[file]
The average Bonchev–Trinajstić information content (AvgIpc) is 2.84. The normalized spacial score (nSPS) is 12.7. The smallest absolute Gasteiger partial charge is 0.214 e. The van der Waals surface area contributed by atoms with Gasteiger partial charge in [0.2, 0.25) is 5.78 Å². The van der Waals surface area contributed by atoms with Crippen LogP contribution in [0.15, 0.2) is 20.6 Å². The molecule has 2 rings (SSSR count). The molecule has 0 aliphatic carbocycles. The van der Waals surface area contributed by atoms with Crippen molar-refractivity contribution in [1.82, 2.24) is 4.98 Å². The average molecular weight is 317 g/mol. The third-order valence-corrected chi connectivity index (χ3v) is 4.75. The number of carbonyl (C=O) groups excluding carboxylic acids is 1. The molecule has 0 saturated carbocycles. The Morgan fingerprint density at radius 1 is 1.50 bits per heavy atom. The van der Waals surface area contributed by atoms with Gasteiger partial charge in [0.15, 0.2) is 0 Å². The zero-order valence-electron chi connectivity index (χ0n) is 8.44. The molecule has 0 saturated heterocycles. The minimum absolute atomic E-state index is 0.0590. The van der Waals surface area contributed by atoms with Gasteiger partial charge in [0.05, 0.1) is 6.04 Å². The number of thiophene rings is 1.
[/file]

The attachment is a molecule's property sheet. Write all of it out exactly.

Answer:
The average Bonchev–Trinajstić information content (AvgIpc) is 2.84. The normalized spacial score (nSPS) is 12.7. The smallest absolute Gasteiger partial charge is 0.214 e. The van der Waals surface area contributed by atoms with Gasteiger partial charge in [0.2, 0.25) is 5.78 Å². The van der Waals surface area contributed by atoms with Crippen LogP contribution in [0.15, 0.2) is 20.6 Å². The molecule has 2 rings (SSSR count). The molecule has 0 aliphatic carbocycles. The van der Waals surface area contributed by atoms with Crippen molar-refractivity contribution in [1.82, 2.24) is 4.98 Å². The average molecular weight is 317 g/mol. The third-order valence-corrected chi connectivity index (χ3v) is 4.75. The number of carbonyl (C=O) groups excluding carboxylic acids is 1. The molecule has 0 saturated carbocycles. The Morgan fingerprint density at radius 1 is 1.50 bits per heavy atom. The van der Waals surface area contributed by atoms with Gasteiger partial charge in [0.15, 0.2) is 0 Å². The zero-order valence-electron chi connectivity index (χ0n) is 8.44. The molecule has 0 saturated heterocycles. The minimum absolute atomic E-state index is 0.0590. The van der Waals surface area contributed by atoms with Gasteiger partial charge in [0.05, 0.1) is 6.04 Å². The number of thiophene rings is 1.